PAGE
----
Play Like A (Former) World Champion Round 3

Posted: 22/10/2013 by Ian in Club News

CapablancaRounds 3 and 4 saw an impressive turnout of 19 players, almost a record for a club night. Encouraging to see a lot of new Junior members coming along. First up was Lasker vs Capablanca, 1921 Havana. (game 10 of the actual tournament).

In 1911, José Raúl Capablanca first challenged Emanuel Lasker for the world championship. Lasker had this to say in his newspaper column:  Capablanca’s compatriots have a desire to see him contest the world’s championship. Today (February 28th) I received a letter from Senor Paredes of the Habana Chess Club, asking me to play with Capablanca in the Cuban city a match of ten games up, draws not to count. This proposition is not acceptable. In the present period of draw-making, such a match might last half a year and longer. I am, of course, deliberating upon my reply, but I do not think that I shall care to play in a semi-tropical climate more than a few games. Several months later, Dr. Lasker countered with a list of his own terms, but Capablanca disputed many of them, most notably a 2-wins victory requirement. And so, the negotations broke down over differences of the match conditions.  In the decade that followed, Capablanca took the chess world by storm, getting the best of nearly every top player of that period.  By 1920, Lasker recognized Capablanca’s prowess, and resigned the title to him, saying, “You have earned the title not by the formality of a challenge, but by your brilliant mastery.”  Capablanca, having felt robbed of his chance to win the title in the traditional fashion, convinced Lasker to play, but Lasker did so only on condition that his resignation be accepted, and he be regarded as the challenger. Lasker’s resignation was not widely recognized at the time, nor today, therefore this match is generally regarded as the one in which the title changed hands.  In Havana, from March 15 to April 28, 1921, the match took place. Whomever you regard as the challenger, the winner was Capablanca, who prevailed without a single loss, +4 -0 =10. Four games down, with at most 10 more to play, Lasker resigned the match prematurely after Game 14, citing ill health, and Capablanca became the third World Chess Champion. The games score, with notes by Capablanca, can be found here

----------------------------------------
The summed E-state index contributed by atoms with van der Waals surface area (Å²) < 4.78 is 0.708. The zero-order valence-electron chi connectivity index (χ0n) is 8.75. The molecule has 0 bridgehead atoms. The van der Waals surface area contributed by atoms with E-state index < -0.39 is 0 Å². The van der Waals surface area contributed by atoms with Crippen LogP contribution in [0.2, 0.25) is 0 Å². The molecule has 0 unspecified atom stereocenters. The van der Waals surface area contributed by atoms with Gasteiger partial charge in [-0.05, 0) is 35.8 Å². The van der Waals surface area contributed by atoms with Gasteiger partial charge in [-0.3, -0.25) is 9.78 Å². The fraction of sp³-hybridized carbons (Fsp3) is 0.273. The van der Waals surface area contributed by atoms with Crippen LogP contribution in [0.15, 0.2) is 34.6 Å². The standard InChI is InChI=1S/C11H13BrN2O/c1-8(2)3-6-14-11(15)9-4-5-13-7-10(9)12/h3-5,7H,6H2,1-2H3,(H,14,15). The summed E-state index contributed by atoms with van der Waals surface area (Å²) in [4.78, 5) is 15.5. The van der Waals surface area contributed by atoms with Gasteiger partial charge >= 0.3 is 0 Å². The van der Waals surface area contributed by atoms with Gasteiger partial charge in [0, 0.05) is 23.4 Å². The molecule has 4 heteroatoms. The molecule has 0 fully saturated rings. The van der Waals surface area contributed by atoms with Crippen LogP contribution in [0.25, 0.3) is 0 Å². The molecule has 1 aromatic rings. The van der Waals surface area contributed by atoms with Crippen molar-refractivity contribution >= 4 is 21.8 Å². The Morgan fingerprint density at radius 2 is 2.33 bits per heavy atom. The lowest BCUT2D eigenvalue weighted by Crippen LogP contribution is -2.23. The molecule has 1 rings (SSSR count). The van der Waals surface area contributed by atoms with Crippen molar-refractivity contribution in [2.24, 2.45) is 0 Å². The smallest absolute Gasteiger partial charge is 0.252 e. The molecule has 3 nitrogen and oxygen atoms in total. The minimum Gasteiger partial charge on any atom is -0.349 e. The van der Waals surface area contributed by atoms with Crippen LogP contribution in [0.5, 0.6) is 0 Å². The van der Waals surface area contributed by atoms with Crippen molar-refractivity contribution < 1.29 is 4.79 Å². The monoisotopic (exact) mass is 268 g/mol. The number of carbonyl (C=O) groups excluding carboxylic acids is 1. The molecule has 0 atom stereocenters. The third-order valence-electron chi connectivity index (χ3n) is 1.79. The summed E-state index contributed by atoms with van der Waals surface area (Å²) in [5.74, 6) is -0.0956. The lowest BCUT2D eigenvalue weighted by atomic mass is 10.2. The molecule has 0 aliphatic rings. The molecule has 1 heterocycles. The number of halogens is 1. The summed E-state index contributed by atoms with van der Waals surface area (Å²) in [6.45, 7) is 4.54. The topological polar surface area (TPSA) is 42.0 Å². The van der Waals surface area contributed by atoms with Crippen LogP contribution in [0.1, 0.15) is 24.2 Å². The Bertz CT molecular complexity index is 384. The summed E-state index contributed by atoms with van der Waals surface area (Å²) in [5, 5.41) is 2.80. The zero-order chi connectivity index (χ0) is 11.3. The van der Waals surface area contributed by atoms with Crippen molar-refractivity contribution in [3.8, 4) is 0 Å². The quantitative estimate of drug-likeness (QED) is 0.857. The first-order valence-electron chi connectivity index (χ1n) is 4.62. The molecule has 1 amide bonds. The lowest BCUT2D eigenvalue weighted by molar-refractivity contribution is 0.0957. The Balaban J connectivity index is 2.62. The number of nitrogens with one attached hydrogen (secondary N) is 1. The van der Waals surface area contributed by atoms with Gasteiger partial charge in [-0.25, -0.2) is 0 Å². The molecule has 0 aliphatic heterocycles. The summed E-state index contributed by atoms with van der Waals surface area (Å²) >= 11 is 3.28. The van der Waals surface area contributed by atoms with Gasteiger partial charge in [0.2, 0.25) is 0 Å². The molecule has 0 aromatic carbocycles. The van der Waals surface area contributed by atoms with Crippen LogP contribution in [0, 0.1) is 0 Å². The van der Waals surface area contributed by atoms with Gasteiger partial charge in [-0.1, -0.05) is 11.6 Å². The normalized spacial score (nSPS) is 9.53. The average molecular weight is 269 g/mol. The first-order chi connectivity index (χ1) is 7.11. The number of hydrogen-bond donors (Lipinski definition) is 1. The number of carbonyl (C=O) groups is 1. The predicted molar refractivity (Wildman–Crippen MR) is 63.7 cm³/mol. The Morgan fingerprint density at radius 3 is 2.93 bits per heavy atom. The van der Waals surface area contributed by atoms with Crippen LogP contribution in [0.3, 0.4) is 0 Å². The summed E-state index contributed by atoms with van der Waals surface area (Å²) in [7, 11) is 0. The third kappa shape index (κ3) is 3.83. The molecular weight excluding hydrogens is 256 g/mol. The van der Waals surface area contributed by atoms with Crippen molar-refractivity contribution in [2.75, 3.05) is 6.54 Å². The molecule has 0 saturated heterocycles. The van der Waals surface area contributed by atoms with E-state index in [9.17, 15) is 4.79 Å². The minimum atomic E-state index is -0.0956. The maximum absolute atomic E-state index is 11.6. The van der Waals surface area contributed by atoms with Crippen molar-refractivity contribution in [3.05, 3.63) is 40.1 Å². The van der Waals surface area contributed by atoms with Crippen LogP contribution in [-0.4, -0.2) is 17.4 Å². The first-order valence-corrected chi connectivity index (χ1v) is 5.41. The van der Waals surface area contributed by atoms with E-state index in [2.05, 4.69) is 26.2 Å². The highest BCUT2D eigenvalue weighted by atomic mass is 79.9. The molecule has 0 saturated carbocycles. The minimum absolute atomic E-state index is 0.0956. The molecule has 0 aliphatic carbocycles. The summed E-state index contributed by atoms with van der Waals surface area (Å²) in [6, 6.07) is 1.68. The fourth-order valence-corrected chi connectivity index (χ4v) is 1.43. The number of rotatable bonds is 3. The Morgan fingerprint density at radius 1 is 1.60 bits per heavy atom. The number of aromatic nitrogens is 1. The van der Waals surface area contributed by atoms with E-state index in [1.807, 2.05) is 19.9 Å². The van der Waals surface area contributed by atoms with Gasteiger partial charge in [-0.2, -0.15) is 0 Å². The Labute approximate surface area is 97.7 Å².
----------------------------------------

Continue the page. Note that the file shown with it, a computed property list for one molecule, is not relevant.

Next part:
Game Number 3

(game 10 of the tournament)


1. d4 Notes by J. R. Capablanca 1… d5 2. c4 e6 3. Nc3 Nf6 4. Bg5 Be7 5. e3 O-O 6. Nf3 Nbd7 7. Qc2 c5 8. Rd1 Qa5 9. Bd3 h6 10. Bh4 cxd4 11. exd4 dxc4 12. Bxc4 Nb6 13. Bb3 Bd7 14. O-O The development is now complete. White has a lone d Pawn, but, on the otherhand, Black is somewhat hampered in the manoeuvering of his pieces. 14… Rac8 15. Ne5 Bb5 With this move and the following, Black brings about an exchange of pieces, which leaves him with a free game. 16. Rfe1 Nbd5 17. Bxd5 Nxd5 18. Bxe7 Nxe7 19. Qb3 Bc6 Not Ba6 because of Nd7, followed by Nc5. 20. Nxc6 bxc6 21. Re5 Qb6 22. Qc2 Rfd8 23. Ne2 Probably White’s first mistake. He wants to take a good defensive position, but he should instead have counter-attacked with Na4 and Rc5. 23… Rd5 24. Rxd5 cxd5 Black has now the open file and his left side Pawn position is very solid, while White has a weak d-Pawn. The apparently weak Black a Pawn is not actually weak because White has no way to attack it. 25. Qd2 Nf5 26. b3 In order to free the Queen from the defense of the b-Pawn and also to prevent Rc4 at any stage. 26… h5 In order to prevent g4 at a later stage. Also to make a demonstration on the king’s side, prepatory to further operations on the other side. 27. h3 Weak, but White wants to be ready to play g4. 27… h4 To tie up White’s King side. Later on it will be seen that White is compelled to play g4 and thus further weaken his game. 28. Qd3 Rc6 29. Kf1 g6 30. Qb1 Qb4 31. Kg1 This was White’s sealed move. It was not the best move, but it is doubtful if White has any good system of defense. 31… a5 32. Qb2 a4 Now Black exchanges the pawn and leaves White with a weak, isolated b-Pawn, which will fall sooner or later. 33. Qd2 Qxd2 34. Rxd2 axb3 35. axb3 Rb6 In order to force Rd3 and thus prevent the White rook from supporting his b-Pawn by Rb2 later on. It means practically tying up the White rook to the defense of his two weak pawns. 36. Rd3 Ra6 37. g4 hxg3 38. fxg3 Ra2 39. Nc3 Rc2 40. Nd1 The alternative Na4, was not any better. White’s game is doomed. 40… Ne7 41. Nc3 Rc1 42. Kf2 Nc6 43. Nd1 Rb1 Not Nb4 because of 44. Rd2 Rb1 45. Nb2 Rxb2 46.Rxb2 Nd3+ 47.Ke2 Nxb2 48.Kd2, and Black could not win. 44. Ke2 Not a mistake, but played deliberately. White had no way to protect his b-Pawn. 44… Rxb3 45. Ke3 Rb4 46. Nc3 Ne7 47. Ne2 Nf5 48. Kf2 g5 49. g4 Nd6 50. Ng1 Ne4 51. Kf1 Rb1 52. Kg2 Rb2 53. Kf1 Rf2 54. Ke1 Ra2 All these moves have a meaning. The student should carefully study them. 55. Kf1 Kg7 56. Re3 Kg6 57. Rd3 f6 58. Re3 Kf7 59. Rd3 Ke7 60. Re3 Kd6 61. Rd3 Rf2 62. Ke1 Rg2 63. Kf1 Ra2 64. Re3 e5 This was my sealed move and unquestionably the best way to win. 65. Rd3 If 65.Ne2 Nd2+ 66.Kf2 e4 67.Rc3 Nf3 68.Ke3 Ne1 69.Kf2 Ng2. and White would be helpless. If 65.Nf3 Nd2+ exchanging knights wins. 65… exd4 66. Rxd4 Kc5 67. Rd1 d4 68. Rc1 Kd5 There is nothing left. The Black pawn will advance and White will have to give up his Knight for it. This is the finest win of the match and probably took away from Dr. Lasker his last real hope of winning or drawing the match.

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